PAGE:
and the damage done
A little part of it in everyone
But every junkie's
like a settin' sun.

Number nine is the classic from first timer Harry Nilsson, Without You, a #1 from 1971.

Number eight is another number one, this time from 1964, this time from two timer The Animals- The House Of The Rising Sun.

The Cranberries claim their first shuffle ten with a worldwide top ten, 22 pop/1 alternative from 1994, Zombie.  A chilling song of the aftereffects of the Irish civil war.

It's the same old theme since 1916
In your head,
In your head they're still fightin'
With their tanks and their bombs
And their bombs and their guns
In your head, in your head they are dyin'...

The Moody Blues claim their third shuffle ten at our 5-spot tonight, with the #39 from the lp Octave in 1979, Steppin' In A Slide Zone.

At 5 is the big hit from first timers England Dan and John Ford Coley, 1976's #2 Really Love To See You Tonight.

Michael Martin Murphey takes the # 4 slot with his crossover hit from 1982, the 1 country/19 pop What's Forever For.

Maxine Nightingale is also a first-timer, with her 1979 #5, Lead Me On.

Number two is one of those very special songs for me that I haven't a clue why it gets to me.  Rich Mullins, the late Christian singer/songwriter, first recorded it, and when he died in 1997, a group of singers put together a tribute lp the next year.  After Michael W. Smith leads it off with the powerful Awesome God, Carolyn Arends sings this tune... and I start the tears I never understand...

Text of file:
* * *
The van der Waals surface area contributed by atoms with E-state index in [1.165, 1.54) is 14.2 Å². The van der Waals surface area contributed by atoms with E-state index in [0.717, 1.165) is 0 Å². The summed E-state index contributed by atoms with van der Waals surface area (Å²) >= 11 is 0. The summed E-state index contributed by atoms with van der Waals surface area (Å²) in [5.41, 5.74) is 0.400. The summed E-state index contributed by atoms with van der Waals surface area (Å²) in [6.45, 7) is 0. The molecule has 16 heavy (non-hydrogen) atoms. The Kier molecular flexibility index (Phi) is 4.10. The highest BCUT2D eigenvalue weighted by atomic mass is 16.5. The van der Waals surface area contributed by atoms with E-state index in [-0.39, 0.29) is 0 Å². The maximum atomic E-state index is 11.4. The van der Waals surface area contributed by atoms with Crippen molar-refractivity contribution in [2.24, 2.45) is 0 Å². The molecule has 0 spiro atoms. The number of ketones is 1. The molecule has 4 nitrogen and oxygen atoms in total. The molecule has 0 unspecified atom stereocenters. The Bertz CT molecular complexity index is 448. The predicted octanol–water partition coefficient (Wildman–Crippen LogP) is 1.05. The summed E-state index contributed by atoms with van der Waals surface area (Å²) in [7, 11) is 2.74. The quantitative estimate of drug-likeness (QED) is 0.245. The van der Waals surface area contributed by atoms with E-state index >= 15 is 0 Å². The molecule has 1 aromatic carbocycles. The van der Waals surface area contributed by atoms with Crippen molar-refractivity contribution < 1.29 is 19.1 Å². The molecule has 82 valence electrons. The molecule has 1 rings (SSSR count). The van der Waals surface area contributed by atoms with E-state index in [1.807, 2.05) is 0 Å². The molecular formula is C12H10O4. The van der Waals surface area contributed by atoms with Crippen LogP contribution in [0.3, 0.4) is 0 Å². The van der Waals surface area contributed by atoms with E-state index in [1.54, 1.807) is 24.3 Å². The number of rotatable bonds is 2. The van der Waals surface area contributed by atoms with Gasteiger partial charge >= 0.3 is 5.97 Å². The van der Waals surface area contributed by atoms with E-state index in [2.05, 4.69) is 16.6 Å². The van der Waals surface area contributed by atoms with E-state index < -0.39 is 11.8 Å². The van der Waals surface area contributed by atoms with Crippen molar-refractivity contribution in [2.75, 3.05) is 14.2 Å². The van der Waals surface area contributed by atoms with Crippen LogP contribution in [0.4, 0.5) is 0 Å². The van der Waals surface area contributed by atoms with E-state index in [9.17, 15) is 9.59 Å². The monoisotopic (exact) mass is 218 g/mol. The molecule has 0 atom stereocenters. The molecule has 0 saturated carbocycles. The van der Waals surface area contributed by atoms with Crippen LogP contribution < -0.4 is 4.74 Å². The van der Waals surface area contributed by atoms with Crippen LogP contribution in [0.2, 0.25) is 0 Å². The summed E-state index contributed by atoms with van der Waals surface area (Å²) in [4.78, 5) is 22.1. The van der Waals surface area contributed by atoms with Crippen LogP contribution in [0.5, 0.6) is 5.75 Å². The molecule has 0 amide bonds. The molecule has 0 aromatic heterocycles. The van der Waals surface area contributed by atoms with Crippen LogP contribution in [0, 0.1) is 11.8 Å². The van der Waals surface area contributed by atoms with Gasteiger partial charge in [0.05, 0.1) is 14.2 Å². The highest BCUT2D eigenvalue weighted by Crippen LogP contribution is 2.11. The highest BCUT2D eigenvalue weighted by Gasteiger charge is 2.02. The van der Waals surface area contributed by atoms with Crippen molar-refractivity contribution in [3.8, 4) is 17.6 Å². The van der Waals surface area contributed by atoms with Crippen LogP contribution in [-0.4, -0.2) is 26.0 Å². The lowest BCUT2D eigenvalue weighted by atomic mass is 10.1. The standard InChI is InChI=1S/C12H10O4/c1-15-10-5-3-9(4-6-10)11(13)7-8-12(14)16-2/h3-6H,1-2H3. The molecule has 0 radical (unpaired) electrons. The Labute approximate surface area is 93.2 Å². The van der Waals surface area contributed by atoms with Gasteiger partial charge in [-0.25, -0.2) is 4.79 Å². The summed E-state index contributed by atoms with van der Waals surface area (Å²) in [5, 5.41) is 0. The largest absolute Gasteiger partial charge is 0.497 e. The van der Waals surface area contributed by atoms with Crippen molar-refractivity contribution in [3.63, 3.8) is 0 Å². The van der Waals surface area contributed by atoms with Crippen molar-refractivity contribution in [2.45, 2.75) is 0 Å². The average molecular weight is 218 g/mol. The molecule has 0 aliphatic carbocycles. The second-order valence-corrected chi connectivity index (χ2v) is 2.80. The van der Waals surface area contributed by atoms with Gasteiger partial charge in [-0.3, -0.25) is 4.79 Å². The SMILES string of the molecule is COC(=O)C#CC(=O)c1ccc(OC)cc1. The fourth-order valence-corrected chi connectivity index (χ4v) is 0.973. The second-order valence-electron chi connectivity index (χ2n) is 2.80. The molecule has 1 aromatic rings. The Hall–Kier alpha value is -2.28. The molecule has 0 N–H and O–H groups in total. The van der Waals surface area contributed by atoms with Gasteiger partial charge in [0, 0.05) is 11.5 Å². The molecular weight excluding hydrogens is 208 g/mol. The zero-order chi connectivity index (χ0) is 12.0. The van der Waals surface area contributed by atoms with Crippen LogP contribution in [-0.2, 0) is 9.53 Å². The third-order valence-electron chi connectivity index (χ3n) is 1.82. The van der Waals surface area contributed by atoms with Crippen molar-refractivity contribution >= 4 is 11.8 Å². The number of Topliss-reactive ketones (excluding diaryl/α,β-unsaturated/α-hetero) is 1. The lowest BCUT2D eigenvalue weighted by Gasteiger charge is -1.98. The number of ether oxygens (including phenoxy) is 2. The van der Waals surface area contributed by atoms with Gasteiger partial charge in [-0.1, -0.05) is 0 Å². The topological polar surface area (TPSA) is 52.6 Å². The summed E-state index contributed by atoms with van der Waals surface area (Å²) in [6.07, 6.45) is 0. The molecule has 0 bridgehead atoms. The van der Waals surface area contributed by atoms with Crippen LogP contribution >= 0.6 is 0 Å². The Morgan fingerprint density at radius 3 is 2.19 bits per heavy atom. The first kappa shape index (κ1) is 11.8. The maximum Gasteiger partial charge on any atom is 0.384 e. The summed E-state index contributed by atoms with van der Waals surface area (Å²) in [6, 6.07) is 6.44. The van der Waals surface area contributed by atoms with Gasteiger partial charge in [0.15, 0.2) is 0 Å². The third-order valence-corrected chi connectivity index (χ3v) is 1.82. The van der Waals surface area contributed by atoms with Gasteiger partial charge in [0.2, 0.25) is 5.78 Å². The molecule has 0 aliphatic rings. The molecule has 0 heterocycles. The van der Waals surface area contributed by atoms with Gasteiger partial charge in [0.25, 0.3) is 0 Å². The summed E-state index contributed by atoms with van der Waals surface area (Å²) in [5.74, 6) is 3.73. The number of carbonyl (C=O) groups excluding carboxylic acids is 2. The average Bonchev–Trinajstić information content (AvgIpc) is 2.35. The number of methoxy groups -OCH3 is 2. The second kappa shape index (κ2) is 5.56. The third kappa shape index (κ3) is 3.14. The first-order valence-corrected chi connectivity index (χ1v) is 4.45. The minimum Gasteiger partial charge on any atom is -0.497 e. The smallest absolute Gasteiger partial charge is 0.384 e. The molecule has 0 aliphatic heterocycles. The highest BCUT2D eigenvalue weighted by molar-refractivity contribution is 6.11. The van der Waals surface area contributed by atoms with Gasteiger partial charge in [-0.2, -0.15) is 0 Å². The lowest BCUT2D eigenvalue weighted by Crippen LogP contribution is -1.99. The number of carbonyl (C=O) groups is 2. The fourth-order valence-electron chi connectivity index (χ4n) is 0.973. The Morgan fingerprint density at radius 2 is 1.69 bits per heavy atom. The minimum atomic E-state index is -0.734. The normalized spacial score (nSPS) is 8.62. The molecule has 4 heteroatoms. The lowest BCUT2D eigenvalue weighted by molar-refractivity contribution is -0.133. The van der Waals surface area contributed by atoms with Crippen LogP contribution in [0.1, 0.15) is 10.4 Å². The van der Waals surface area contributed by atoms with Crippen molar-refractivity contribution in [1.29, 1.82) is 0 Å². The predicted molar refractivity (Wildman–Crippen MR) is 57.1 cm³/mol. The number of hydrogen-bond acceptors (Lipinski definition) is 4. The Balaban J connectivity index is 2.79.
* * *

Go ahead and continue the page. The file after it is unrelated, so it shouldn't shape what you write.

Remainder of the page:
And as I wipe off the water (or at least I did when I first typed this), we are at the number ones.

Survey Says...

Three Dog Night with Joy To The World!!!!!!!!!!!!!!!!!!!!!!!!!!!!!!!!!!!!!!!

And shuffle brings up a cult classic.  This song was originally done by an English group called the Ivy League.  Producer Gary Usher wanted to do this song, but was getting backtalk from the record company.  So he put together a studio band of Beach Boys touring alumni- Bruce (I Write The Songs) Johnston, Terry (I was buddies with Charles Manson) Melcher, and... Glen Campbell, who actually was the lead singer for this fictitious band- Sagittarius- and their song, My World Fell Down:

The record hit #70 in 1967, and sparked interest in an lp and tour- until the record company found out there WAS no Sagittarius.  But they managed to get Usher and a friend to record more material under the Sagittarius banner- that didn't do so well.

Hopefully, this one's a wrap, kids!  Next time- 1969!


  1. Weird. I just mentioned Aretha on my blog before I came over here.

    Have I admitted that I like Neil Diamond?